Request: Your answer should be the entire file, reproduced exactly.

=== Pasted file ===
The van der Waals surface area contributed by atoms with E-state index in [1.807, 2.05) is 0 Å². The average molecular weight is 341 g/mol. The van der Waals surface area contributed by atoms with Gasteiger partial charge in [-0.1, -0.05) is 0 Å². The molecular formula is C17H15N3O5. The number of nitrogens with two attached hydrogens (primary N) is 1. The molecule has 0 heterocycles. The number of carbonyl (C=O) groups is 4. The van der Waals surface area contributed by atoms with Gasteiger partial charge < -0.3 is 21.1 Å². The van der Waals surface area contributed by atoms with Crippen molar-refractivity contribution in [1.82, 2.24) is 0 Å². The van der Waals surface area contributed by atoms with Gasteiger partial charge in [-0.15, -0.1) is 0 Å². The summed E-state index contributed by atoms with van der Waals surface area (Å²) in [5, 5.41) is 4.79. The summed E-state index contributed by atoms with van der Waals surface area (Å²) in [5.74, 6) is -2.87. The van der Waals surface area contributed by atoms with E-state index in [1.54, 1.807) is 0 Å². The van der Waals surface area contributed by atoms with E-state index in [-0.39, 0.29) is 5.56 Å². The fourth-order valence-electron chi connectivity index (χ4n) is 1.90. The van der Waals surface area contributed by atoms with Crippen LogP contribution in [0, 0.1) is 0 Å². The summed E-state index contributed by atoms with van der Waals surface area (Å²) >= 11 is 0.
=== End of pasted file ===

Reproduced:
The van der Waals surface area contributed by atoms with E-state index in [1.807, 2.05) is 0 Å². The average molecular weight is 341 g/mol. The van der Waals surface area contributed by atoms with Gasteiger partial charge in [-0.1, -0.05) is 0 Å². The molecular formula is C17H15N3O5. The number of nitrogens with two attached hydrogens (primary N) is 1. The molecule has 0 heterocycles. The number of carbonyl (C=O) groups is 4. The van der Waals surface area contributed by atoms with Gasteiger partial charge < -0.3 is 21.1 Å². The van der Waals surface area contributed by atoms with Crippen molar-refractivity contribution in [1.82, 2.24) is 0 Å². The van der Waals surface area contributed by atoms with Gasteiger partial charge in [-0.15, -0.1) is 0 Å². The summed E-state index contributed by atoms with van der Waals surface area (Å²) in [5, 5.41) is 4.79. The summed E-state index contributed by atoms with van der Waals surface area (Å²) in [5.74, 6) is -2.87. The van der Waals surface area contributed by atoms with E-state index in [1.54, 1.807) is 0 Å². The van der Waals surface area contributed by atoms with E-state index in [-0.39, 0.29) is 5.56 Å². The fourth-order valence-electron chi connectivity index (χ4n) is 1.90. The van der Waals surface area contributed by atoms with Crippen LogP contribution in [0, 0.1) is 0 Å². The summed E-state index contributed by atoms with van der Waals surface area (Å²) >= 11 is 0.